Research Roundup: Diagnostics to combat antimicrobial resistance, vaccines for pandemic threats, and more
The US National Institutes of Health (NIH) announced the Antimicrobial Resistance Diagnostic Challenge last week, a competition which will award US$20 million for the development of rapid, point-of-care diagnostics to combat antimicrobial resistance. The competition will be funded by NIH's National Institute of Allergy and Infectious Diseases and the US Department of Health and Human Services’ Biomedical Advanced Research and Development Authority, while the US Centers for Disease Control and Prevention and the US Food and Drug Administration will provide scientific and regulatory expertise. Eligible diagnostics are those that either test for drug-resistant bacteria or differentiate between viral and bacterial infections, critical tools to reduce ineffective and unnecessary antibiotic prescriptions.
The recently launched Coalition for Epidemic Preparedness Innovations (CEPI) will fund early stage human clinical trials and stockpile vaccine candidates for the viruses most likely to cause the next major epidemic. CEPI will collaborate with product developers and the World Health Organization (WHO) to facilitate regulatory review of vaccine candidates and to ensure that large scale clinical trials can be rapidly rolled out in the case of an outbreak. Eligible vaccine candidates will target viruses identified by the WHO as the greatest threats, including Crimean Congo hemorrhagic fever, Ebola and Marburg, Lassa fever, Rift Valley fever, Middle East Respiratory Syndrome (MERS) and Severe Acute Respiratory Syndrome (SARS), and Nipah virus. The coalition was formed by the governments of India and Norway, philanthropic organizations the Wellcome Trust and the Bill & Melinda Gates Foundation, and the World Economic Forum and will be housed at the Norwegian Institute for Public Health in Oslo.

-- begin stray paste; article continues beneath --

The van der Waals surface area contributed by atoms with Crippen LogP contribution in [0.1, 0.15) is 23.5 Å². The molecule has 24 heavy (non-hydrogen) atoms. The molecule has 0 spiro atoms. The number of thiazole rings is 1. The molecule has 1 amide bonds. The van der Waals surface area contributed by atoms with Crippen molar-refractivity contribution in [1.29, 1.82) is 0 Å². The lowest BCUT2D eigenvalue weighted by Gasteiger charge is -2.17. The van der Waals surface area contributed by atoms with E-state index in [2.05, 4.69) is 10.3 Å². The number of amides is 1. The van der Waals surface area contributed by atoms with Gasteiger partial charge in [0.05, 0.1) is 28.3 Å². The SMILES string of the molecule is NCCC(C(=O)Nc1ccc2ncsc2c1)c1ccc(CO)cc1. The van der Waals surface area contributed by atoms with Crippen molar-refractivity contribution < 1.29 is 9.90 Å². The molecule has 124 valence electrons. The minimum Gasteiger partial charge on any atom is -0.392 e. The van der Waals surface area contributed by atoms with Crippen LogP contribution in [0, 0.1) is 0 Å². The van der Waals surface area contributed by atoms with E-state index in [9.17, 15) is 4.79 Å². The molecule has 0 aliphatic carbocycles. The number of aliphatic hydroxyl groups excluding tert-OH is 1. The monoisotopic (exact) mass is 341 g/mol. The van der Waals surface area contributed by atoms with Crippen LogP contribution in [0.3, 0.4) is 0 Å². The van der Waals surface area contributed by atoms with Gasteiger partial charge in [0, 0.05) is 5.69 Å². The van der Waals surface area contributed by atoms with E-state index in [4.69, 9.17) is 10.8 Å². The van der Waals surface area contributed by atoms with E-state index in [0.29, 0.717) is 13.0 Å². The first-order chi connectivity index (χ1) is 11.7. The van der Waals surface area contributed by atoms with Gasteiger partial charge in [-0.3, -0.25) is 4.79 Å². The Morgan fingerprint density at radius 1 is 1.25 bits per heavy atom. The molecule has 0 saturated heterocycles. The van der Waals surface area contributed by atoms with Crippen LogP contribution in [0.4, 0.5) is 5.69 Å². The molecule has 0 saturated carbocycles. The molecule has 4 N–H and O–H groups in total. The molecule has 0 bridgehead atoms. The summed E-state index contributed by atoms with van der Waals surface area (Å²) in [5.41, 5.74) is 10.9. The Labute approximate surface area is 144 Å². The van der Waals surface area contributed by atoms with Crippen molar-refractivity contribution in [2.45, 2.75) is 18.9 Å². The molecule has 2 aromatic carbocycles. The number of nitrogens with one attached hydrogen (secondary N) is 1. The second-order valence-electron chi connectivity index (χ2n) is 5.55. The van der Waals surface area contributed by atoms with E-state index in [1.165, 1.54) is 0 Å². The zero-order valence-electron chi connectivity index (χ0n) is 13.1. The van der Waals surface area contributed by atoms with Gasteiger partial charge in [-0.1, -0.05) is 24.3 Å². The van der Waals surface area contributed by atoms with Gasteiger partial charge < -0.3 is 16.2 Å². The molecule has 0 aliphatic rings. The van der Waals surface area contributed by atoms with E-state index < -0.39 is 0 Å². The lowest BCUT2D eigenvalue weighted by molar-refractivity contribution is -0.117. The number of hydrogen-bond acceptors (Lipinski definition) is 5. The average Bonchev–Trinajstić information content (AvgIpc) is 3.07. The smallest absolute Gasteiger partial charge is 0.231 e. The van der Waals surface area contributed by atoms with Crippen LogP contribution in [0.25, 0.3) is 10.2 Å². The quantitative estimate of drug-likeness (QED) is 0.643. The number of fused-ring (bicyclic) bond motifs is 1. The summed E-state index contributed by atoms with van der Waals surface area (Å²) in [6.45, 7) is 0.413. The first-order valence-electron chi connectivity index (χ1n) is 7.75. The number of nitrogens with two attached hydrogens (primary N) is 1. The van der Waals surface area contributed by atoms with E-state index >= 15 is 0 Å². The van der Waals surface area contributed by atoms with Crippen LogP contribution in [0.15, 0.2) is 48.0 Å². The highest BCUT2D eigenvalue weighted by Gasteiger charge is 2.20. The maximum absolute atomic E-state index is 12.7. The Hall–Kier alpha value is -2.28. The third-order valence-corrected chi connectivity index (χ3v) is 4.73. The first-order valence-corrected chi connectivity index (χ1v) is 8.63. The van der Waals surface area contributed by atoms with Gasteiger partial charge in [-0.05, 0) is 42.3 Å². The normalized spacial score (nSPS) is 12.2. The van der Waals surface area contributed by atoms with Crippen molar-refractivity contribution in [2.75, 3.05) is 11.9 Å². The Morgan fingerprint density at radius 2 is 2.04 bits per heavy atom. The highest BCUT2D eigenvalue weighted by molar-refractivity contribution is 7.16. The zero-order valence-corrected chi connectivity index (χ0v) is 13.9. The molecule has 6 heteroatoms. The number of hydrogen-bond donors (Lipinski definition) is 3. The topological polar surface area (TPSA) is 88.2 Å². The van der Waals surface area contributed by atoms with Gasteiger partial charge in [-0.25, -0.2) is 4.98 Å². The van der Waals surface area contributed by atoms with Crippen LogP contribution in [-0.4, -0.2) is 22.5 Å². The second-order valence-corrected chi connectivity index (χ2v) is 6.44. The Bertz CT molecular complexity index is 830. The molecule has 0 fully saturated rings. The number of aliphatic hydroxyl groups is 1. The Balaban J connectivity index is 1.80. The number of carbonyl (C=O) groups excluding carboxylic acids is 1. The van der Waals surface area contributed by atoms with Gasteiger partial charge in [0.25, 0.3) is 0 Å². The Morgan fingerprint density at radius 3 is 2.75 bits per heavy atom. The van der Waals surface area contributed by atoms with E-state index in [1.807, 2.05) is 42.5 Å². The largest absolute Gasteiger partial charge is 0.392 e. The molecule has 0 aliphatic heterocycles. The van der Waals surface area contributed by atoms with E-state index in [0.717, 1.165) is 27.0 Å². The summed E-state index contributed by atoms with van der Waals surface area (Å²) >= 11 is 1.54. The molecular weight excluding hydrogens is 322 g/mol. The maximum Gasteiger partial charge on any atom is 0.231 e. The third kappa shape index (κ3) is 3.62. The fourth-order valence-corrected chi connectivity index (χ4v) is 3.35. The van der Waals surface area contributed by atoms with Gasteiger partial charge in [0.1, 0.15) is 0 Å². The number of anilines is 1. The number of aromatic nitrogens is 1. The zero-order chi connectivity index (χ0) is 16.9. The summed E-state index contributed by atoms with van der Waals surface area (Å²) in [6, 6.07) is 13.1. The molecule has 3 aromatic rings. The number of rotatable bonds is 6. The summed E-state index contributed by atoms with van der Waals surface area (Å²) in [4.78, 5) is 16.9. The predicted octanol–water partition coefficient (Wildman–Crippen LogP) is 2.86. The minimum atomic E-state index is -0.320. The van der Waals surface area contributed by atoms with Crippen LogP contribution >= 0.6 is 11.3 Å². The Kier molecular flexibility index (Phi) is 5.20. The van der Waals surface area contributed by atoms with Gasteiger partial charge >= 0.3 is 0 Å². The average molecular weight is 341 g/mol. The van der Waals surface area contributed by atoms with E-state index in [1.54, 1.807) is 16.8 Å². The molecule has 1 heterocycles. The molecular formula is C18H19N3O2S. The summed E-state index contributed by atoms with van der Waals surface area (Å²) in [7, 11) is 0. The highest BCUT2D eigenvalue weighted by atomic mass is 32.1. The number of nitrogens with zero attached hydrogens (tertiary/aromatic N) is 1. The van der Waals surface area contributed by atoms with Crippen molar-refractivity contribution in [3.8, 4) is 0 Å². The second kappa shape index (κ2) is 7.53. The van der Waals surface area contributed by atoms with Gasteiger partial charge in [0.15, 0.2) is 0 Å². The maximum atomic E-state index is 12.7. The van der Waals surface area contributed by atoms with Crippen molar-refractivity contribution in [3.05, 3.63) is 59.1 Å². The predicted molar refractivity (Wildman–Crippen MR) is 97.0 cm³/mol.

The International Vaccine Institute (IVI) is partnering with Xiamen Innovax Biotech Co., Ltd. (Innovax) to expand access to the world’s first and only vaccine against Hepatitis E—a viral disease that causes 20 million infections and results in 70,000 deaths and 3,000 stillbirths each year. The vaccine, Hecolin®, was developed by Innovax and is only licensed for use in China. The Gates Foundation will support an assessment of the vaccine to determine its eligibility for WHO prequalification—a process that evaluates the safety, efficacy, and quality of a specific health tool produced by a specific manufacturer and that enables the product to be purchased by United Nations agencies. Hecolin® offered complete protection against hepatitis E in a phase 3 clinical trial with more than 100,000 participants.
Pharmaceutical company Takeda has initiated a phase 3 clinical trial of its vaccine candidate against dengue fever, a mosquito-borne infection caused by four closely related viruses. Last year, pharmaceutical company Sanofi launched the world’s first dengue vaccine, however, new research suggests that the vaccine could actually increase the severity of infections in children who have never been exposed to dengue. This is due to antibody-dependent enhancement, in which protective antibodies against a virus (in this case, one strain of dengue virus) can actually help related viruses (the other three strains of dengue virus) attack human cells. Consequently, the antibodies produced by children receiving the vaccine could actually exacerbate the symptoms of future infections. In phase 1 and 2 trials, Takeda’s vaccine candidate appeared to be safe and resulted in the production of antibodies against all four strains of the virus. For its phase 3 trial, Takeda plans to enroll 20,000 children in dengue-endemic nations in Latin America and Asia. The trial will evaluate safety and efficacy against all four strains of dengue and in children with and without prior exposure to the virus.